Figure 2. Questions to assist students with research


1. Indicate and define terms you do not know

2. Can you explain the theory and rationale for the paper?

3. How do the techniques used work?


1. Do authors have a bias? Has it prevented them ftom considering other alternatives?

2. Is the literature cited pertinent? Are there gaps that should have been addressed?

3. Do the methods and procedures seem appropriate? …sensitive?

4. Are there variables that are not controlled?

5. Is the magnitude of test effect statistically significant? ...practically important?

6. How strong is the evidence for the questions asked and interpretations given?


1. How do these results agree with what you already know? …what seems reasonable?

2. Can the results be interpreted in other ways not considered by the authors?

3. What is value and relevance of the results to the concepts and theories involved? Is the research important—if so, from what perspective?

4. What new research (not suggested by the authors) might these lead to? Does the article raise new issues?


1. What questions arise that were not considered by the authors?

2. Can you conceive of any new or different concepts or principles?

3. How would you speculate on the implications of this research?

4. How would you synthesize these results and other information into new ideas and insights?

5. What hypotheses, not foreseen by the authors, could be generated from this study?


Each group used a slightly different approach to linking commentary. As with Web pages, there are two basic options: using key words as link anchors, which lead to separate pages for student input and dialog; or using the key words as bookmark anchors, where all the materials for a given case are in the same document but accessible quickly by bookmark links. The second option is preferable if users have high-speed network connections that enable rapid, high-speed download of a large file. Student groups that wanted to work off-campus via modem connections preferred the first option because it divided the case study into smaller pieces.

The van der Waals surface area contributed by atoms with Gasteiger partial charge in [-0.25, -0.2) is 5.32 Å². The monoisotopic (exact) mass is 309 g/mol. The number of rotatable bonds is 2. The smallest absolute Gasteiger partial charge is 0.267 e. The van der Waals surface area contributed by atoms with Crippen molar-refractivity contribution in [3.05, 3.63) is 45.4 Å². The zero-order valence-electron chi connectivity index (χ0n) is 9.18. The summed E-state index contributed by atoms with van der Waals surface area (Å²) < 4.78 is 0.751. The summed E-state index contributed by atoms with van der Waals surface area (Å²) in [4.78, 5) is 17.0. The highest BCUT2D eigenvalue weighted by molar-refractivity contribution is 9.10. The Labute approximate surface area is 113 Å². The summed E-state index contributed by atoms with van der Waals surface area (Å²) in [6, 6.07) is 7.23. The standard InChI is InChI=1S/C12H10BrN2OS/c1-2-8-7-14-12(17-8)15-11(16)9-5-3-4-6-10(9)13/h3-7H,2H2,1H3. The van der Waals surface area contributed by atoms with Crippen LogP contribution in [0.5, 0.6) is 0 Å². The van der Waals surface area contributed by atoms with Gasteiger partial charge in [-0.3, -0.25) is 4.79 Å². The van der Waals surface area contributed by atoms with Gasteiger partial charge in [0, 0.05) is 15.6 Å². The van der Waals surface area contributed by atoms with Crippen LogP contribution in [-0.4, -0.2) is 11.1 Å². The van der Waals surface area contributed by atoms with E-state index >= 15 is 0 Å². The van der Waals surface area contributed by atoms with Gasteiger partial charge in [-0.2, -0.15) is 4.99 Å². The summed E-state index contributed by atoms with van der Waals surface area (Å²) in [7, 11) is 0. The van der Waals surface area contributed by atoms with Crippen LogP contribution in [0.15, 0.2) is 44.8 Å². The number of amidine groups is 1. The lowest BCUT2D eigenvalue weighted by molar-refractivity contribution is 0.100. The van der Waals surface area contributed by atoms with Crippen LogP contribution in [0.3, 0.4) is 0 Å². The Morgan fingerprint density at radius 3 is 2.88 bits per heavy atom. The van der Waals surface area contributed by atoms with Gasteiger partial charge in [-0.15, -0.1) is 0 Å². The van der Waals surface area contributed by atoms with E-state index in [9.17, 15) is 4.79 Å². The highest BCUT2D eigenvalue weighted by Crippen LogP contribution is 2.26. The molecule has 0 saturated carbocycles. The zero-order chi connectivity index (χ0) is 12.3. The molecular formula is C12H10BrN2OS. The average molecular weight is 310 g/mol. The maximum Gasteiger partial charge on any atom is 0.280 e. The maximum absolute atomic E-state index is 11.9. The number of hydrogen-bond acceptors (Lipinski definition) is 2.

Perhaps even better work could be achieved if specific roles were assigned to each member of the team. The group could assign roles such as leader, librarian, motivator, interaction facilitator, and on-task monitor." This approach would motivate every student to be familiar with the analysis of all aspects of a research paper, and make certain duties explicit for each team member.

What do the students say about this experience? Many avoid the course, knowing that it is different from what they are comfortable with and perhaps more demanding than many other elective courses. But those who do take the course give me rave reviews, which I never received using traditional modes of teaching. Word seems to be spreading about the value of the course. This coming semester, the class is full and a waiting list has been created.

Asynchronous computer conferencing avoids many of the problems with face-to-face group work and provides a powerful way to conduct journal article analyses. This analytical model is applicable to all academic disciplines and can enable rewarding case-study learning experiences that develop student competence and confidence in coping with primary scientific literature.


Cuseo, J. B. 1996. Cooperative Learning: A Pedagogy for Addressing Contemporary Challenges & Critical Issues in Higher Education. Stillwater, OK: New Forums Press.

Fortner, R.W. 1999. Using cooperative learning to introduce undergraduates to professional literature. Journal of College Science Teaching 28:261-265.

Greene, J. 1991. Making students think. The Teaching Professor 5(8): 1.

Herman, C. 1999. Reading the literature in the j argon-intensive field of molecular genetics. Journal of College Science Teaching 28:252-253.

Janick-Buckner, D. 1997. Getting undergraduates to critically read and discuss primary literature. Journal of College Science Teaching 27:29-32.

Klemm, W.R. 1996. Understanding Neuroscience. St. Louis: Mosby.

Klemm, W.R. 1998. New ways to teach neuroscience: Integrating two teaching styles with two instructional technologies. Medical Teacher 20:364-370.